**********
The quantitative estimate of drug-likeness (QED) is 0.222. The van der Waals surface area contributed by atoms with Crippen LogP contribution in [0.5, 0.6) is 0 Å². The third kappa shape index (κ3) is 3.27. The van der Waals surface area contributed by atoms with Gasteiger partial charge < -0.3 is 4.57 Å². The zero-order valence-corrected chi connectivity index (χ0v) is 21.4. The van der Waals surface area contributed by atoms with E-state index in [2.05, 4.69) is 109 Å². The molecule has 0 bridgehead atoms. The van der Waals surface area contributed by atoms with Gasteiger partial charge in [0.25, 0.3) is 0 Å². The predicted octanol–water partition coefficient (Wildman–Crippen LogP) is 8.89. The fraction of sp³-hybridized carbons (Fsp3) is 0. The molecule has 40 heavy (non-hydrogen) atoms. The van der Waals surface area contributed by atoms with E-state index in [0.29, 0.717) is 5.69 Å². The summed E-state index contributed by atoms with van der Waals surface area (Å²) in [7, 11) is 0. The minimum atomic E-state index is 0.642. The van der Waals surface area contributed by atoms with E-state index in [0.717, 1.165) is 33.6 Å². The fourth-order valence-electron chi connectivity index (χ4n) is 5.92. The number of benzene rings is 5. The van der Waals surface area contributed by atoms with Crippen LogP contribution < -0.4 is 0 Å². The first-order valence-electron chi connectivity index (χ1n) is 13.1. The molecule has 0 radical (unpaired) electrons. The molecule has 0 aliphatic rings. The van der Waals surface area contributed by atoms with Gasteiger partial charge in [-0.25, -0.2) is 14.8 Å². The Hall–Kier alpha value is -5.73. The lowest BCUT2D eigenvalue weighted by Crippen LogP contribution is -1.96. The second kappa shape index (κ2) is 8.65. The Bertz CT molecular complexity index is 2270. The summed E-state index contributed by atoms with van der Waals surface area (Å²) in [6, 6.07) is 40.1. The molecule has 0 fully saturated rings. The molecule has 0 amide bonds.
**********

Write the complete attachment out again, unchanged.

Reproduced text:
The quantitative estimate of drug-likeness (QED) is 0.222. The van der Waals surface area contributed by atoms with Crippen LogP contribution in [0.5, 0.6) is 0 Å². The third kappa shape index (κ3) is 3.27. The van der Waals surface area contributed by atoms with Gasteiger partial charge < -0.3 is 4.57 Å². The zero-order valence-corrected chi connectivity index (χ0v) is 21.4. The van der Waals surface area contributed by atoms with E-state index in [2.05, 4.69) is 109 Å². The molecule has 0 bridgehead atoms. The van der Waals surface area contributed by atoms with Gasteiger partial charge in [0.25, 0.3) is 0 Å². The predicted octanol–water partition coefficient (Wildman–Crippen LogP) is 8.89. The fraction of sp³-hybridized carbons (Fsp3) is 0. The molecule has 40 heavy (non-hydrogen) atoms. The van der Waals surface area contributed by atoms with E-state index in [0.29, 0.717) is 5.69 Å². The summed E-state index contributed by atoms with van der Waals surface area (Å²) in [7, 11) is 0. The minimum atomic E-state index is 0.642. The van der Waals surface area contributed by atoms with E-state index in [0.717, 1.165) is 33.6 Å². The fourth-order valence-electron chi connectivity index (χ4n) is 5.92. The number of benzene rings is 5. The van der Waals surface area contributed by atoms with Crippen LogP contribution < -0.4 is 0 Å². The first-order valence-electron chi connectivity index (χ1n) is 13.1. The molecule has 0 radical (unpaired) electrons. The molecule has 0 aliphatic rings. The van der Waals surface area contributed by atoms with Gasteiger partial charge in [-0.25, -0.2) is 14.8 Å². The Hall–Kier alpha value is -5.73. The lowest BCUT2D eigenvalue weighted by Crippen LogP contribution is -1.96. The second kappa shape index (κ2) is 8.65. The Bertz CT molecular complexity index is 2270. The summed E-state index contributed by atoms with van der Waals surface area (Å²) in [6, 6.07) is 40.1. The molecule has 0 fully saturated rings. The molecule has 0 amide bonds.